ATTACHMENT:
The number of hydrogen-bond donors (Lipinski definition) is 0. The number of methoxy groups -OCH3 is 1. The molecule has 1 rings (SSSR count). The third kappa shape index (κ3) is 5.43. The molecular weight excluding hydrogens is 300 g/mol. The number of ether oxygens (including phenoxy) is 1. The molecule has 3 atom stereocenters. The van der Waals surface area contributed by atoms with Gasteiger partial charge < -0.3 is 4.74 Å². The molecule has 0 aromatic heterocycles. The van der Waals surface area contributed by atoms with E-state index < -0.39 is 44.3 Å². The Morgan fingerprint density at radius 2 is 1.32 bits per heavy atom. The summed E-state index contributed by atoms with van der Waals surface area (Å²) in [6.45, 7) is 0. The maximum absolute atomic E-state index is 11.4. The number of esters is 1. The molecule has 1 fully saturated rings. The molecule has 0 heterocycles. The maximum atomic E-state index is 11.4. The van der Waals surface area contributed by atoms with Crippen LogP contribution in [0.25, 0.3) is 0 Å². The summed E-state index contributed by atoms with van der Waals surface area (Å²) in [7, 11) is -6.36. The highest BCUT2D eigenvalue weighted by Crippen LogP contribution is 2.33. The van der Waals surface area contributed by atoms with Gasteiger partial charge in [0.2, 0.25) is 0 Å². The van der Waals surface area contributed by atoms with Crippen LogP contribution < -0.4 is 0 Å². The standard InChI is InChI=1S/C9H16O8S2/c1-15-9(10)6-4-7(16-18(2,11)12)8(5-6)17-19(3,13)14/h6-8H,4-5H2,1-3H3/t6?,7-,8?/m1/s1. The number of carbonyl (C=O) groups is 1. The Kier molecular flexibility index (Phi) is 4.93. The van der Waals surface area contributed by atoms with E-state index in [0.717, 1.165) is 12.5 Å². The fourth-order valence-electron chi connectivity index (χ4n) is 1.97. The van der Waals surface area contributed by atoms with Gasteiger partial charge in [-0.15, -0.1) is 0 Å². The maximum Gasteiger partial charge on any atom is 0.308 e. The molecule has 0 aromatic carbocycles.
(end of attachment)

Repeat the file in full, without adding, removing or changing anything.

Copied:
The number of hydrogen-bond donors (Lipinski definition) is 0. The number of methoxy groups -OCH3 is 1. The molecule has 1 rings (SSSR count). The third kappa shape index (κ3) is 5.43. The molecular weight excluding hydrogens is 300 g/mol. The number of ether oxygens (including phenoxy) is 1. The molecule has 3 atom stereocenters. The van der Waals surface area contributed by atoms with Gasteiger partial charge < -0.3 is 4.74 Å². The molecule has 0 aromatic heterocycles. The van der Waals surface area contributed by atoms with E-state index < -0.39 is 44.3 Å². The Morgan fingerprint density at radius 2 is 1.32 bits per heavy atom. The summed E-state index contributed by atoms with van der Waals surface area (Å²) in [6.45, 7) is 0. The maximum absolute atomic E-state index is 11.4. The number of esters is 1. The molecule has 1 fully saturated rings. The molecule has 0 heterocycles. The maximum atomic E-state index is 11.4. The van der Waals surface area contributed by atoms with Crippen LogP contribution in [0.25, 0.3) is 0 Å². The summed E-state index contributed by atoms with van der Waals surface area (Å²) in [7, 11) is -6.36. The highest BCUT2D eigenvalue weighted by Crippen LogP contribution is 2.33. The van der Waals surface area contributed by atoms with Gasteiger partial charge in [0.2, 0.25) is 0 Å². The van der Waals surface area contributed by atoms with Crippen LogP contribution < -0.4 is 0 Å². The standard InChI is InChI=1S/C9H16O8S2/c1-15-9(10)6-4-7(16-18(2,11)12)8(5-6)17-19(3,13)14/h6-8H,4-5H2,1-3H3/t6?,7-,8?/m1/s1. The number of carbonyl (C=O) groups is 1. The Kier molecular flexibility index (Phi) is 4.93. The van der Waals surface area contributed by atoms with E-state index in [0.717, 1.165) is 12.5 Å². The fourth-order valence-electron chi connectivity index (χ4n) is 1.97. The van der Waals surface area contributed by atoms with Gasteiger partial charge in [-0.15, -0.1) is 0 Å². The maximum Gasteiger partial charge on any atom is 0.308 e. The molecule has 0 aromatic carbocycles.